Participants in all three trials had HER2-positive tumors. However, while most participants’ tumors had the highest HER2 levels, a measure known as IHC3+, others had somewhat lower levels, known as IHC2+.

In the “pan-tumor” trial, more than half of people with IHC3+ tumors responded to the treatment. Many of those tumor responses lasted for 20 months or more, although some were limited to a few months.

The most impressive responses were seen in people with IHC3+ gynecologic cancers. For example, about 85% of people with endometrial cancer and 75% of people with cervical cancer responded to T-DXd. Many of these responses lasted for at least a year, and some lasted much longer.

Response rates were also high in participants with rare, hard-to-treat cancers. More than 56% of those with IHC3+ biliary tract cancer, for example, had a response, some lasted for nearly 2 years.

And 42% of people with salivary gland cancer had a tumor response, including several that lasted beyond 20 months.

In the lung and colorectal cancer trials, tumors also shrank in about half of patients. The length of those responses, however, were generally much shorter than was seen for other tumor types.

Being proactive about ILD

T-DXd’s most common side effects include nausea, anemia, and fatigue. In the pan-tumor trial, about 30% of participants had their dose of the drug lowered or stopped treatment altogether because of side effects.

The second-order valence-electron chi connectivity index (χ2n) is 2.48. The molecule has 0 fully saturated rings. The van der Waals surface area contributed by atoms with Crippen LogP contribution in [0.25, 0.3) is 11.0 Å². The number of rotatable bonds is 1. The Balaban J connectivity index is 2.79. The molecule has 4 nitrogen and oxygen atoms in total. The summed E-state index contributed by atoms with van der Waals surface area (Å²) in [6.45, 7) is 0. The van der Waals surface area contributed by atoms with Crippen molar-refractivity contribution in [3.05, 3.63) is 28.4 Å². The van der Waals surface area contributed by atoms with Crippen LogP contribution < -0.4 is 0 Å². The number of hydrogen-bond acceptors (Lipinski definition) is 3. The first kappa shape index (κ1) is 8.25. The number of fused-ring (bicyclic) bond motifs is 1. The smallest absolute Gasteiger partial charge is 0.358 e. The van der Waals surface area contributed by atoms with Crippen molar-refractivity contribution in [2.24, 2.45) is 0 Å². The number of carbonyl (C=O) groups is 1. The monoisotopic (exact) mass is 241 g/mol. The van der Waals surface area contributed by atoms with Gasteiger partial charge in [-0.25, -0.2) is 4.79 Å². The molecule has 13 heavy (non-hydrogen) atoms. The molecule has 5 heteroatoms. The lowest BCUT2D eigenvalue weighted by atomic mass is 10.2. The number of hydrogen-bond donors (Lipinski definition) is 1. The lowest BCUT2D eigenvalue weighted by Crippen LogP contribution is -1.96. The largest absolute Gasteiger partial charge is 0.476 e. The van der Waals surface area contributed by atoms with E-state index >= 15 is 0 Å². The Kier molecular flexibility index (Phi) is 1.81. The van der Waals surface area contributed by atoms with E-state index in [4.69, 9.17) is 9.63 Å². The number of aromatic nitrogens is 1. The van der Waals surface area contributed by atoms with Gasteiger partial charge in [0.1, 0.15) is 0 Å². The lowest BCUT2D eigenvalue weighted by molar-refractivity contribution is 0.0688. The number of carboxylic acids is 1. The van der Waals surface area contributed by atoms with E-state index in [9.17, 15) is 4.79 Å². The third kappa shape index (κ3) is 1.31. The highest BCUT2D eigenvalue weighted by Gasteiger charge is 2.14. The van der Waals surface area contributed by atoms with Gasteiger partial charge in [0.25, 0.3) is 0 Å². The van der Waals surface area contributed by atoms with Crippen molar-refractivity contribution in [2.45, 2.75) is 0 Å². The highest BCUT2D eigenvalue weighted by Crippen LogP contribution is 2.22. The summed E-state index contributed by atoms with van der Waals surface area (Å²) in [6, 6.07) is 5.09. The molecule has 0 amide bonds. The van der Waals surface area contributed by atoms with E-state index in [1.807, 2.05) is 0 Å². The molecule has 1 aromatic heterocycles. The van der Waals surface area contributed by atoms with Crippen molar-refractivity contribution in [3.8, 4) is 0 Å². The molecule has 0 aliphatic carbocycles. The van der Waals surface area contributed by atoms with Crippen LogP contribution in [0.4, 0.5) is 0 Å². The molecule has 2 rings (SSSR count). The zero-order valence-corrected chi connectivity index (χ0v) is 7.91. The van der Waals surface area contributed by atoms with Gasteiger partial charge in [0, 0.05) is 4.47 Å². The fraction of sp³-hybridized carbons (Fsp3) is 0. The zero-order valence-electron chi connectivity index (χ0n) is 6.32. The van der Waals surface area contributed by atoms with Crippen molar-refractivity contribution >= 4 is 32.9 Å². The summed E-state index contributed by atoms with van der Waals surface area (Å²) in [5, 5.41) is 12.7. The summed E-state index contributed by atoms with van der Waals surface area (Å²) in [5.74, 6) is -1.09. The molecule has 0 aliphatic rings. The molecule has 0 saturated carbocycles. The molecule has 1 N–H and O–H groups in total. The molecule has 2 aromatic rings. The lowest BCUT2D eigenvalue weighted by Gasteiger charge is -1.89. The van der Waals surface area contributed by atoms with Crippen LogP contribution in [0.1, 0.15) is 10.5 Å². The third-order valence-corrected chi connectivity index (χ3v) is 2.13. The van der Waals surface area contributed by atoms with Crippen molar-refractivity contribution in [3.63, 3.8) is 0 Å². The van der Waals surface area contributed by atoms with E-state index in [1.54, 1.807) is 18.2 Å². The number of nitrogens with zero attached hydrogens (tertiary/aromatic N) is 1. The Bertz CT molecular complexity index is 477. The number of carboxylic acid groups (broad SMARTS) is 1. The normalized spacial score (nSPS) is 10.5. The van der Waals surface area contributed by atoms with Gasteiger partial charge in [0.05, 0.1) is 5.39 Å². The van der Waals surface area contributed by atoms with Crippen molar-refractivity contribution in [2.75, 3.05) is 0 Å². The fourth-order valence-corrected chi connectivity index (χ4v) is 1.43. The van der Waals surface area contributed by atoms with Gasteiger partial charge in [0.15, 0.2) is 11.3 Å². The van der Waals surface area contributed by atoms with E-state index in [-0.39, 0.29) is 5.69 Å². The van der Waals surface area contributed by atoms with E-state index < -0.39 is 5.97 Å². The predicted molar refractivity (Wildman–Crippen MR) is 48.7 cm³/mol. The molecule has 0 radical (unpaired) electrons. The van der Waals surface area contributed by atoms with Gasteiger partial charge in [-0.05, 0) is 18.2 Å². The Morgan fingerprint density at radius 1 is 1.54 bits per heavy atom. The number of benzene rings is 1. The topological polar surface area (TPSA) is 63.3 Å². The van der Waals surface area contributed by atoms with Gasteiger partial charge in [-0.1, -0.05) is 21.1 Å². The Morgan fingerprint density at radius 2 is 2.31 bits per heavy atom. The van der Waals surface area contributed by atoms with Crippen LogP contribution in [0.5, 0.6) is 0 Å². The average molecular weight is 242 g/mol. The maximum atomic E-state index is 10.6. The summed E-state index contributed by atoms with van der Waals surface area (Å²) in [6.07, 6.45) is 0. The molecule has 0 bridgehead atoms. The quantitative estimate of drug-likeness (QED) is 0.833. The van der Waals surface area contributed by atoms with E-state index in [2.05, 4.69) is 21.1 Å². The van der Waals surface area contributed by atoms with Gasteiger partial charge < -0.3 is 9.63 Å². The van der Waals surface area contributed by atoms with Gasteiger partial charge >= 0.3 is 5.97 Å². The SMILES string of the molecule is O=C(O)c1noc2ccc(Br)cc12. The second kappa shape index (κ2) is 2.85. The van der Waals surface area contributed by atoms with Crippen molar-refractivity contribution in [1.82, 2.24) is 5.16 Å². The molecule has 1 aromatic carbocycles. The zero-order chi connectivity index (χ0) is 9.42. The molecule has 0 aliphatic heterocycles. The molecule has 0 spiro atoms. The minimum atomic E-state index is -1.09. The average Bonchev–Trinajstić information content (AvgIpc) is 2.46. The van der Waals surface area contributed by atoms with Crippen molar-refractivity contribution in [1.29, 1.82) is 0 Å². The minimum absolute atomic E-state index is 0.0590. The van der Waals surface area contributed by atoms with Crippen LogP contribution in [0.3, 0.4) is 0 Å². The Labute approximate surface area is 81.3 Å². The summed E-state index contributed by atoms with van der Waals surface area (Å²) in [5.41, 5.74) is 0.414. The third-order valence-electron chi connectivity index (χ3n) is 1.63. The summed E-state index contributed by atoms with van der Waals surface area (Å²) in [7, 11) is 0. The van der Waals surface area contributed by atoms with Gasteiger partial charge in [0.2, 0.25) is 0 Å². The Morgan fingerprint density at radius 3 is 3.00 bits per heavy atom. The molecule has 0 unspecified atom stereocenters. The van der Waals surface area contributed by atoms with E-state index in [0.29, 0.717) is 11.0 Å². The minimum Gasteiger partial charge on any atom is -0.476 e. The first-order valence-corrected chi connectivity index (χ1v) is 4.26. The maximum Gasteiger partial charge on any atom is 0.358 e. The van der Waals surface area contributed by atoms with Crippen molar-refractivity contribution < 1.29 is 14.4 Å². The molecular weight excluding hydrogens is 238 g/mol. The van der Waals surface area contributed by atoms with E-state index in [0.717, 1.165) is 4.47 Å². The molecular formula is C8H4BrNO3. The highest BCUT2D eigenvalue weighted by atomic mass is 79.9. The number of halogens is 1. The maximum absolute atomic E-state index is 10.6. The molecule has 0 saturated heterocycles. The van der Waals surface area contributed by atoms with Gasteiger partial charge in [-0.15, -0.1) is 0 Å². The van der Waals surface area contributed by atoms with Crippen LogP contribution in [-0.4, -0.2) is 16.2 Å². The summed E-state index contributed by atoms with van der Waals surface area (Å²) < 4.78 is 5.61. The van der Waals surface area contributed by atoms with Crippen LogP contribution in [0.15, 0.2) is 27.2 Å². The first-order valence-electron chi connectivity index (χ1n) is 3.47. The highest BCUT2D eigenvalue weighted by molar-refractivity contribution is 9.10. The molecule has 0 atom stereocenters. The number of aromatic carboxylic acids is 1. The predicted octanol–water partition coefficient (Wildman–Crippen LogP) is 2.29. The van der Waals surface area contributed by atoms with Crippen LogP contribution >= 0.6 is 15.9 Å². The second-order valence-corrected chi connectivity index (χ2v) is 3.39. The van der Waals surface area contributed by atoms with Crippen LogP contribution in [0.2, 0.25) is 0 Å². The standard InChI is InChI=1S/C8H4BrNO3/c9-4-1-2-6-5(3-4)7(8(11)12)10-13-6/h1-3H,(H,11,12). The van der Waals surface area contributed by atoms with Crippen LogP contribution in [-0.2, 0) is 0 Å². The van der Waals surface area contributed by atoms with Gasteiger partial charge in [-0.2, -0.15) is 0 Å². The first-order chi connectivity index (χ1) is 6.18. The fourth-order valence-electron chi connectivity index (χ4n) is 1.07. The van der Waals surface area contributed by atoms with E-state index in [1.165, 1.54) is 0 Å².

Overall, about 10% to 15% of people treated with T-DXd develop ILD, the most common form of which is called pneumonitis.

“Not all oncologists may be familiar with interstitial lung disease or pneumonitis, [and it’s] an important adverse event to watch out for,” Dr. Meric-Bernstam said. 

In many cases, when ILD does develop, treating it is straightforward. But she cautioned that it’s important for oncologists to take steps to catch it early and manage it effectively. 

New option where new options are desperately needed

For a difficult-to-treat cancer like salivary gland cancer, having an effective new treatment for many patients is a major advance, said Ezra Cohen, M.D., who specializes in treating the disease at the University of California San Diego Moores Cancer Center.

Only about 2,400 people are diagnosed with salivary gland cancer in the United States each year. There are many subtypes of salivary gland cancer, but in the one of the most aggressive ones, salivary ductal carcinoma, about 40% have HER2-positive tumors, Dr. Cohen noted. 

“There is no standard first-line treatment” for advanced salivary gland cancer, he explained. With this new approval, he said, using T-DXd as an initial, or first-line, treatment for patients with HER2-positive disease rather than as a second-line treatment is now a consideration.

Another small trial showed strong responses of salivary gland tumors to a different HER2-targeted drug, ado-trastuzumab emtansine (Kadcyla). Based on the results from that and the T-DXd trial, he and other oncologists have been using both drugs to treat some people with the disease, Dr. Cohen noted.

“My experience [with them] thus far … has been extraordinarily positive,” he said.

Dr. Meric-Bernstam called the strong and long-lasting tumor responses in people with gynecologic cancers “very exciting.” Based on the results from the pan-tumor trial, she added, T-DXd has already been included in widely used guidelines as a potential treatment option for HER2-positive gynecologic cancers.

Having this new FDA approval, both researchers noted, will help ensure that insurance covers the treatment.

“The mandate now,” Dr. Cohen stressed, “is we have to test all of our patients [for HER2 overexpression] because we have effective therapies” for them.